Book Fight

It's the third week in our Winter of Wayback season, and we're diving headfirst into 1953. Our reading this week is a story by Margaret St. Claire, a sci fi and fantasy writer who was quite active in the 1950s, and managed to carve out a space for herself in what was a very male-dominated world of genre fiction. 

Also this week, we talk about the critical reception for Arthur Miller's The Crucible, which debuted in 1953. Plus: the many incarnations of the band The Drifters, TV dinners, Scientology's South Jersey roots, and the high-profile divorce of Winthrop Rockefeller.

Direct download: Ep214_Wayback_1953.mp3
Category:general -- posted at: 6:00am EST

We're traveling back to 1952, a year in which panty raids were taking America's college campuses by storm, and when Las Vegas was learning to love the bomb--and use it as a marketing tool to draw tourists to the desert. Plus we talk about a story by Hisaye Yamamoto, who published several well-received pieces in the 50s, then published only sporadically afterward, in part because of the work of raising a family. In 1988, she put out a collection, Seventeen Syllables & Other Stories, which pulls together writing she did over nearly 40 years.


Direct download: Ep213_WinterofWayback_1952.mp3
Category:general -- posted at: 6:00am EST

It's the second week of our annual Winter of Wayback, and we're diving into 1951! We've got a story from Harris Downey, who isn't a household name these days but was quite the rising literary star in the early 50s. We also talk about several other important 1951 developments, including the New Jersey Turnpike, corrupt boxing promoters, fast food, and Billy Joel's busted TV.

Direct download: Ep_212_WinterofWayback_1951.mp3
Category:general -- posted at: 6:00am EST

This week we're kicking off another Winter of Wayback season, but this year with a new wrinkle: instead of visiting randomly selected years each week, we've chosen a decade--the 1950s--and will spend the winter working through it one year at a time. What does that mean, in practice? Each week we'll read either a book, a story, or an essay we've selected from that year. We'll also talk about other literary and cultural goings-on from that year, to help put the selected reading into a broader context.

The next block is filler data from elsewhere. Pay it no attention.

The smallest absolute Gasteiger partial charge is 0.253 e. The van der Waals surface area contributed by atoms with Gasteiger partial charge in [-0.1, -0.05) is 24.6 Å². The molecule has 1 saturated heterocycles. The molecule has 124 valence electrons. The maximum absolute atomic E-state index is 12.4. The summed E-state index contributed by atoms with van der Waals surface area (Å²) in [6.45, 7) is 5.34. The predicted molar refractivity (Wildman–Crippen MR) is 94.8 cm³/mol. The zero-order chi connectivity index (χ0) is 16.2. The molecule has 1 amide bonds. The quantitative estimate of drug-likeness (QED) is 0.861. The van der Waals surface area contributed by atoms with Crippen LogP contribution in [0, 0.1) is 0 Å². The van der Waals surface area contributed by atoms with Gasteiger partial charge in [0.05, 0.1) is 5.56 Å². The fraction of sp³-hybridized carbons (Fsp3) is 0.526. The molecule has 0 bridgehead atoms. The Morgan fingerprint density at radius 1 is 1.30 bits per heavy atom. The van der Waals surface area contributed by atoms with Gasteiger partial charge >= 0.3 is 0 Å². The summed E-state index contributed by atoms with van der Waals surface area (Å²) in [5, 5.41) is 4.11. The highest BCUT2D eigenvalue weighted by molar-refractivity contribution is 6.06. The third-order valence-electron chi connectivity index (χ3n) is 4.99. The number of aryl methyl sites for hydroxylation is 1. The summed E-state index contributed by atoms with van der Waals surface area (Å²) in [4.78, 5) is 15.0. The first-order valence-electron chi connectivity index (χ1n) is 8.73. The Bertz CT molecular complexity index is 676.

Some weeks the readings will be things you've likely heard of; other weeks they'll be deeper cuts. This first week (1950) we chose a popular story, J.D. Salinger's "For Esme ... With Love and Squalor." We also talked about McCarthyism and the Hollywood blacklist, new food innovations of 1950, and various other important goings-on from the year.

Direct download: Ep211_Winter_of_Wayback_1950.mp3
Category:general -- posted at: 6:00am EST

This week we welcome special guest Dave K., whose novel—The Bong-Ripping Brides of Count Dragado</a>—you can order from Mason Jar Press. We talked to him about genre, black metal, H.P. Lovecraft, the Human Friendipede, and steampunk. We also talked about Victor LaValle's The Ballad of Black Tom, which was Dave's pick for the episode.

Direct download: Ep210_DaveK.mp3
Category:general -- posted at: 6:00am EST

Happy New Year's, Book Fight family! This week we're ringing in 2018 with a Charles Lamb essay, though as usual we spend most of the episode talking about other stuff: that "Cat Person" story in The New Yorker that was all the rage for a while there; the failed New Year's Eve parties of our youth; and a very earnest elevator podcast Mike has (inexplicably) listened to several episodes of lately. If you want to know what to do in the case of an elevator or escalator emergency, this is your week!